From The Editor

by Craig Stark

#98, 2 July 2007

1. Most of the content we publish at BookThink is selected for its potential usefulness to booksellers - more specifically, to improve their profits. If there's a mission here, this is it: We want to help you make money at bookselling. However, there are times when it's helpful, maybe even high time, to put some of this in perspective, to showcase things that are so aptly expressed, so moving, that making your next bookselling buck has to take a back seat to something that we should pause to be reminded of.

Today, we're pleased to publish a personal essay penned by a life-long antiquarian bookseller. I first came across this, in a slightly different form, on a booksellers' forum a month or so ago, and it was simply too good to not broadcast to booksellers everywhere. Meanwhile, its author, Jaime Frontero, graciously agreed to share it with our readers and expand a few points that clarified the piece even further. Enough said; please do read this, "The Dead-Guy Buy," and recognize the heartbreak that many of us have surely experienced.

BookThink's new Ephemera Editor Michele Behan gets her "ephemeral" feet wet this week with a detailed look at real photo postcards - their history, who collects them and why, valuation, etc. - and closes with an emphasis on a timely topic: RPPCs with a patriotic theme, often with a Fourth of July focus. By the way, look for Part II of Michele's series on anthologies in a few weeks.

2. There's still time to register for the Columbus, Ohio sellers conference featured here several weeks ago. Details:

"You're invited to the First Annual Midwest Sellers Conference on August 18th & 19th, 2007 in Columbus, Ohio! This event is specifically for online sellers - primarily booksellers. We'll have roundtable discussions plus guest speakers who share business relationship techniques, small business tax specifics and more information to help improve your business. We'll also have a Vendor Gallery featuring services and products for online sellers. Registration is limited for this inaugural event. Use keyword "bookthink" to enjoy the early registration fee of $75 until July 12th, 2007. Visit our Yahoo group for registration, program & hotel information."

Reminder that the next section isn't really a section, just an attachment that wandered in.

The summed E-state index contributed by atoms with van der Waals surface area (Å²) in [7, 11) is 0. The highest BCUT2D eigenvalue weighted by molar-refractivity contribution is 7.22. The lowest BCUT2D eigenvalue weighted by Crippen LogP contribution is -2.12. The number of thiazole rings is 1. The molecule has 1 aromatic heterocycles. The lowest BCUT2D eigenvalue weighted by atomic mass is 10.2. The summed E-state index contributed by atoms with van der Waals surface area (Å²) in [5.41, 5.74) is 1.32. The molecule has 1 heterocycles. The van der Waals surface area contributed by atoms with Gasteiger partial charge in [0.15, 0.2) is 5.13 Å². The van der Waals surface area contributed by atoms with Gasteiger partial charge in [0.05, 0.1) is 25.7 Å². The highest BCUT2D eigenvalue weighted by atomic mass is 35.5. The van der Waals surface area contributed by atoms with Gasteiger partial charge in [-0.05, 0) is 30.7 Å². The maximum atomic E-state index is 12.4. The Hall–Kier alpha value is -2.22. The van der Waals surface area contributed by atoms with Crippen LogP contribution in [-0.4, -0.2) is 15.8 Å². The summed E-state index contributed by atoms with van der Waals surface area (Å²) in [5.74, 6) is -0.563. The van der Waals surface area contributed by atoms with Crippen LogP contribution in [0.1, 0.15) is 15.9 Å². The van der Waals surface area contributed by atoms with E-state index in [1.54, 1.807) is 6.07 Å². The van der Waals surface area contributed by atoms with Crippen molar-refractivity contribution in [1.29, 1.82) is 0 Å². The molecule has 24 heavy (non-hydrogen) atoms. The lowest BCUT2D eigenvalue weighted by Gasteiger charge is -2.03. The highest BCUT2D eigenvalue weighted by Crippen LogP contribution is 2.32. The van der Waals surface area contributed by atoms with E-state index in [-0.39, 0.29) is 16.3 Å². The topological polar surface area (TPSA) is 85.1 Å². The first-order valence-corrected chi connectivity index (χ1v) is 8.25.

3. In case you missed our Breaking Bookselling News from NewsBlog post on this, here's some good news for BookThinkers who followed Contributing Editor Claire Main's advice on Justin Thyme:

"Justin Thyme Sells for 1000 on eBay!

My Associate Editor assures me that BookThink can occasionally make news as well as report on it! With that in mind, I'd like to share an update from BookThink's Contributing Editor Claire Main on the subject of her April 2007 article on Justin Thyme and interview with author Panama Oxridge:

"Recently on eBay a book-plated copy of Justin Thyme sold for 1000. This is amazing considering that it's a self published book. Prices for most of the signed first editions of Justin Thyme have shot up in value since this happened. In fact, most BookThinkers who bought the signed, lined and dated copies at around 25-35 from the author are now looking at books worth 70-90."

Were you one of those BookThinkers who cashed in on this?

More Justin Thyme news here:

And Claire's articles on BookThink:

It's Only a Matter of "Thyme" Before This Title Is on Everyone's Bookshelf

Interview with Panama Oxridge.

Look for Claire's upcoming article on The Highfield Mole, soon to be released as Tunnels by Chicken House, a major UK publisher, and interview with authors Roderick Gordon and Brian Williams - exclusively on BookThink."

4. Next, if you're wondering where we moved the purchase banner for Thomas Lee's new - and highly recommended - guide to first edition fiction, look on the far right column of BookThink's home page. Or simply purchase it from BookThink's Store (for the lowest price anywhere).

5. Content and friends (over 200 now) are continuing to build on MySpace. Visit BookThink on MySpace.

6. Finally, I receive perhaps a half dozen or so emails every month asking for us to re-send previously purchased back issues that have been lost, usually after a computer crashes or in the process of transferring data to a new one. Some of these emails are downright apologetic, as if it's a lot of trouble or against our policy or something for us to accommodate you. Believe me, it's not. This is content you have purchased, and it will be made available to you as long as we're alive and kicking. If you've been hesitant to contact us about missing issues, fire away. Write me at

If you liked this article, Digg it!

 Subscribe in a reader